Jump to content
T4700

Searching for G4+ logfile (question to mixture map) and logging

Recommended Posts

Hi,

we are looking for a replacement for our VEMS ECUs.

As VEMS user "VEMS tune by statistics" is a very handy tool to analyze logfiles and refine the VE table and put that data direct to the config file.

I think Link provides a similar function with the mixture map?

I have the Link G4+ software on my laptop and want to get familar with the  mixture map to get a better view of it.

Unfortunately the provided demo logfile has no lambda data so I can not use it for this testing.

Can anybody provide a logfile to me to play with the Link mixture map?

How are the Link calibration file and the logfile connected? How will I get the results of a analyzed logfile back to the calibration file? 

In VEMS a logfile always contains the full config file data (aka calibration file), so after a run I can make changes direct in the logfile and save a config file from that. The logfile will not change from this. I alway get a new calibration file.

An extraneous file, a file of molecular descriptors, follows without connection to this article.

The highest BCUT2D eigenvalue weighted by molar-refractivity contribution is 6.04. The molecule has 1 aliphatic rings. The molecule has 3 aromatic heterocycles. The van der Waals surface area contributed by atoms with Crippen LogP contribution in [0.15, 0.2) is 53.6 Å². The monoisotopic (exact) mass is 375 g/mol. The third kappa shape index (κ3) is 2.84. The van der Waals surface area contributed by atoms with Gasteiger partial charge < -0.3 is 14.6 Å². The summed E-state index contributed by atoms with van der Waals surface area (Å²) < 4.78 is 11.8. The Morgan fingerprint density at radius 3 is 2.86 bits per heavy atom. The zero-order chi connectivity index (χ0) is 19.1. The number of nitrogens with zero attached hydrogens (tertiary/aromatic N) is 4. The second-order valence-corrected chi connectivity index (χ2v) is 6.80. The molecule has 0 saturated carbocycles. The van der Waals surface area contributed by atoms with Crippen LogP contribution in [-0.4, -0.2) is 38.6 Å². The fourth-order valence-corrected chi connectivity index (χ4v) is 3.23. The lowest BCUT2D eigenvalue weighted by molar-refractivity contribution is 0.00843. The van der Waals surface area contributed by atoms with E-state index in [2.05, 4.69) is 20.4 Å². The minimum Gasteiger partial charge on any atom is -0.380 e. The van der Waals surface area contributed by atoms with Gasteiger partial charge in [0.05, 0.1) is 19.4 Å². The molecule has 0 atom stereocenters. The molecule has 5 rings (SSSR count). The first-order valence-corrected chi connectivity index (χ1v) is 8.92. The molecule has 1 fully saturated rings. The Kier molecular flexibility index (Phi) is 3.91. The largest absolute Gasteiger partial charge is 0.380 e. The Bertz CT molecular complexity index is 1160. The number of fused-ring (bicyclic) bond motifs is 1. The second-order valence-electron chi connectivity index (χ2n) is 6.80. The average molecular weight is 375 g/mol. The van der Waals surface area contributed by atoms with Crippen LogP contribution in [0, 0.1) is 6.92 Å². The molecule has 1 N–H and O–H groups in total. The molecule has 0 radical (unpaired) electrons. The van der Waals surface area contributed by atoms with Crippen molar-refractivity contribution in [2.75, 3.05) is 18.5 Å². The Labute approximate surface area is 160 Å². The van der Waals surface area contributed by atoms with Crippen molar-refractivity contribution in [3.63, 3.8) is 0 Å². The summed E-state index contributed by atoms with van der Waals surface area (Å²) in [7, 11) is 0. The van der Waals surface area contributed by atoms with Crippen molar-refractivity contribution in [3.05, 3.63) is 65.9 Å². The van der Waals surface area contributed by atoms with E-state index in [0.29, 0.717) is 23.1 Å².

The logfile also shows me all changes I made to any calibration data during a run. So if I playback a logfile, I can see changes I made for any recorded time stamp. f.e. to VE table, ignition table, limiters etc.... So I can record one logfile, and test different settings in a run and in the logfile playback I can see all changes and effects in real timeline.

How is that implemented in LINK?

best regards

Edited by T4700

Share this post


Link to post
Share on other sites

Hi,

Attached is a log file with some lambda data. The tune is not complete, but is will give you something to use for experimenting with Mixture Map.